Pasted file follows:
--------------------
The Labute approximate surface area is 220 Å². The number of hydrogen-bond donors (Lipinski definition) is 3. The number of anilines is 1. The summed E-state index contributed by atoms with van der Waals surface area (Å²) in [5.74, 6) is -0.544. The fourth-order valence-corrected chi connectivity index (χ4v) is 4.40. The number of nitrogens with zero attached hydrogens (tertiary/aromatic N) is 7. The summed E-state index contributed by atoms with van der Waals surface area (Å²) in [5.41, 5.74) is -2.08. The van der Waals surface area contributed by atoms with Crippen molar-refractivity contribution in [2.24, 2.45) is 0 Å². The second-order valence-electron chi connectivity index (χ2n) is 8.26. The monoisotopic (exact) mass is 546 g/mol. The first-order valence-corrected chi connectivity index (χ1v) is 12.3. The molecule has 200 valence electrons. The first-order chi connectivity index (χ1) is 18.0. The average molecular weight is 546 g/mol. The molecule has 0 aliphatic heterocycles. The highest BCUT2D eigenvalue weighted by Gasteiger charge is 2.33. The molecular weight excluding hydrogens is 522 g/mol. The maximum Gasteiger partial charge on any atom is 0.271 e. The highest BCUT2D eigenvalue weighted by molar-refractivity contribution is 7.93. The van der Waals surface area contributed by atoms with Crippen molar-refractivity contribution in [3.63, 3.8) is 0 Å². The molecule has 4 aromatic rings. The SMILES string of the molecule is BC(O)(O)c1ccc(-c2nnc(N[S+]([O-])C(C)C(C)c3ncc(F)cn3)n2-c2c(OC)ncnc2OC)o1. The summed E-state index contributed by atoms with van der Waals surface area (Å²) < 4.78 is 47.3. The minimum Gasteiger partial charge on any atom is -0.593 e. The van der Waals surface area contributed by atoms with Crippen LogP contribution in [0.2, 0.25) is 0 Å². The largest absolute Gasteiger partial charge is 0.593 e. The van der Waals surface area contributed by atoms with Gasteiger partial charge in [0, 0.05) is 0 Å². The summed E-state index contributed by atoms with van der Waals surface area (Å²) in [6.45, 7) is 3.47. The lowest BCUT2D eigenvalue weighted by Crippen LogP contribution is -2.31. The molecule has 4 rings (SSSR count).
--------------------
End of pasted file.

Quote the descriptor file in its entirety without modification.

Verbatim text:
The Labute approximate surface area is 220 Å². The number of hydrogen-bond donors (Lipinski definition) is 3. The number of anilines is 1. The summed E-state index contributed by atoms with van der Waals surface area (Å²) in [5.74, 6) is -0.544. The fourth-order valence-corrected chi connectivity index (χ4v) is 4.40. The number of nitrogens with zero attached hydrogens (tertiary/aromatic N) is 7. The summed E-state index contributed by atoms with van der Waals surface area (Å²) in [5.41, 5.74) is -2.08. The van der Waals surface area contributed by atoms with Crippen molar-refractivity contribution in [2.24, 2.45) is 0 Å². The second-order valence-electron chi connectivity index (χ2n) is 8.26. The monoisotopic (exact) mass is 546 g/mol. The first-order valence-corrected chi connectivity index (χ1v) is 12.3. The molecule has 200 valence electrons. The first-order chi connectivity index (χ1) is 18.0. The average molecular weight is 546 g/mol. The molecule has 0 aliphatic heterocycles. The highest BCUT2D eigenvalue weighted by Gasteiger charge is 2.33. The molecular weight excluding hydrogens is 522 g/mol. The maximum Gasteiger partial charge on any atom is 0.271 e. The highest BCUT2D eigenvalue weighted by molar-refractivity contribution is 7.93. The van der Waals surface area contributed by atoms with Crippen molar-refractivity contribution in [3.63, 3.8) is 0 Å². The molecule has 4 aromatic rings. The SMILES string of the molecule is BC(O)(O)c1ccc(-c2nnc(N[S+]([O-])C(C)C(C)c3ncc(F)cn3)n2-c2c(OC)ncnc2OC)o1. The summed E-state index contributed by atoms with van der Waals surface area (Å²) < 4.78 is 47.3. The minimum Gasteiger partial charge on any atom is -0.593 e. The van der Waals surface area contributed by atoms with Crippen LogP contribution in [0.2, 0.25) is 0 Å². The largest absolute Gasteiger partial charge is 0.593 e. The van der Waals surface area contributed by atoms with Gasteiger partial charge in [0, 0.05) is 0 Å². The summed E-state index contributed by atoms with van der Waals surface area (Å²) in [6.45, 7) is 3.47. The lowest BCUT2D eigenvalue weighted by Crippen LogP contribution is -2.31. The molecule has 4 rings (SSSR count).